According to JoBeth Edwards, Charleston Aquarium's Assistant Director of Institutional Advancement, Charleston as a community has been very interested in what they can do. "The community has been so wonderful to reach out to us and ask how they can help on a local level with the Gulf Oil Spill situation. Several board members reached out to partners in the community and the concept of 'Save our Seas' came together."

“Save Our Seas” is a charitable event meant to benefit the aquarium’s efforts to help turtles and other marine wildlife in the Gulf and at home. With the help of Awendaw Green, Sewee Outpost, and Palmetto Brewery, on Saturday, July 17th, from 7 p.m. to 11 p.m., the aquarium will host musical acts the Red Top Ramblers, Henry’s Attic, and will have special appearances from Mark Bryan of Hootie and the Blowfish and Doug Jones and Gary Greene from Cravin’ Melon.

The event will be catered by the Cajun inspired Krewe.

Most importantly, Dearhart will be on hand to discuss her work in the Gulf, what she saw and what to expect for the future as a result of the oil spill. Boylan's colleagues will discuss his findings in Louisiana and Mississippi.

All proceeds of the evening will go towards the aquarium's wildlife care, conservation, and rescue programs.

In her blog, Dearhart suggests a simple way to help the environment. "An easy way to help a sea turtle or dolphin from your own home is simply to shop using reusable bags instead of plastic bags." And if I knew plastics were bad at 10, then it's easy enough, right?

Tuesday, June 1, 2010

Contemporary Charleston

Sitting in the City Gallery at Waterfront Park Friday night, an interesting question was posed: "Is this a poetry reading?"

It was actually both poetry reading and art show. The gallery brought poets and artists together in Contemporary Charleston 2010. Poets included Marcus Amaker, Paul Allen, Ellie Davis, Bryan Penberthy, and Denny Stiles, who were all to read that evening.

The local poets were matched with local artists for a give and take of inspiration.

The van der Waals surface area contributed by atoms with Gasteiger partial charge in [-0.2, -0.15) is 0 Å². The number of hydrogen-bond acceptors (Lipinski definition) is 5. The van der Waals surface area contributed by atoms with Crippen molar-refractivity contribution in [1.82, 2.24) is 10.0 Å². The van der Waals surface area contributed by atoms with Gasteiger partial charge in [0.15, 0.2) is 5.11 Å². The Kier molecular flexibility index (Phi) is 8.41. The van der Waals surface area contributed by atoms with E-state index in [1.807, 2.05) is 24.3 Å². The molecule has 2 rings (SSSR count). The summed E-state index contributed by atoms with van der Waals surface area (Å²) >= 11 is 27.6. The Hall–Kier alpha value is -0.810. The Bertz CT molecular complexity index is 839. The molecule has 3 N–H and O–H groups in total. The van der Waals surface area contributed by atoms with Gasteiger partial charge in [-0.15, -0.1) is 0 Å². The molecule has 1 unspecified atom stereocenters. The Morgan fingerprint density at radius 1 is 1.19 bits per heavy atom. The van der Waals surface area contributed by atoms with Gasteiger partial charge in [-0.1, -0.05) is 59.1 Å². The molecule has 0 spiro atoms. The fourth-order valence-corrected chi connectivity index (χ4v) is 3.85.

Allen says of his partner Benjamin Hollingsworth's mural-like painting: "It may be $60,000 for the whole piece, BUT you get to take me home too. And the arrows." This was after he introduced his first poem by saying, "I always like to throw in a divorce poem, so people know they can go home with me."

Stiles inspired his artist, Sarah Haynes, to paint a portrait. "Denny."

Artist Lynne Riding said of working from Davis' poetry: "It was different for me. This isn't usually what I do, but it's where the poems led me. It was fun." Riding used cracked eggshells to enhance her pink-based paintings.

Amaker opened the reading by saying, "I definitely want the poetry scene in Charleston to be bigger, so this is good. Thanks for showing up."

Juxtaposing talent, blending genres has always been the best way to pull attention from one artistic avenue to another.

Penberthy put it best by saying that the show helped to "blur the lines between disciplines." His poetry also makes it easy for painters; his similes conjure great images: "Like a honey bee--perplexing and dull, dying to end for something sweet."

Someone brought their little girl to the reading. At first, you can't help but think, "How cool! I'm going to do that too one day!" It's like seeing kids at a gay pride parade, a presidential inauguration, college football game or Rolling Stones concert. "They're learning cool things!"

But when Allen read the lines, "The world fully understands. It just doesn't give a damn," the crowd chuckled knowingly. And unknowing, the little girl peered backwards to her mother, asked, "What does that mean?"

"I'll tell you later," the mother hushed.

Which left you thinking, "Maybe this isn't appropriate." Well, more so, it made you realize (the depressing truth), "Damn. She won't have to be told. She'll learn."

But, what better way to learn than through poetry?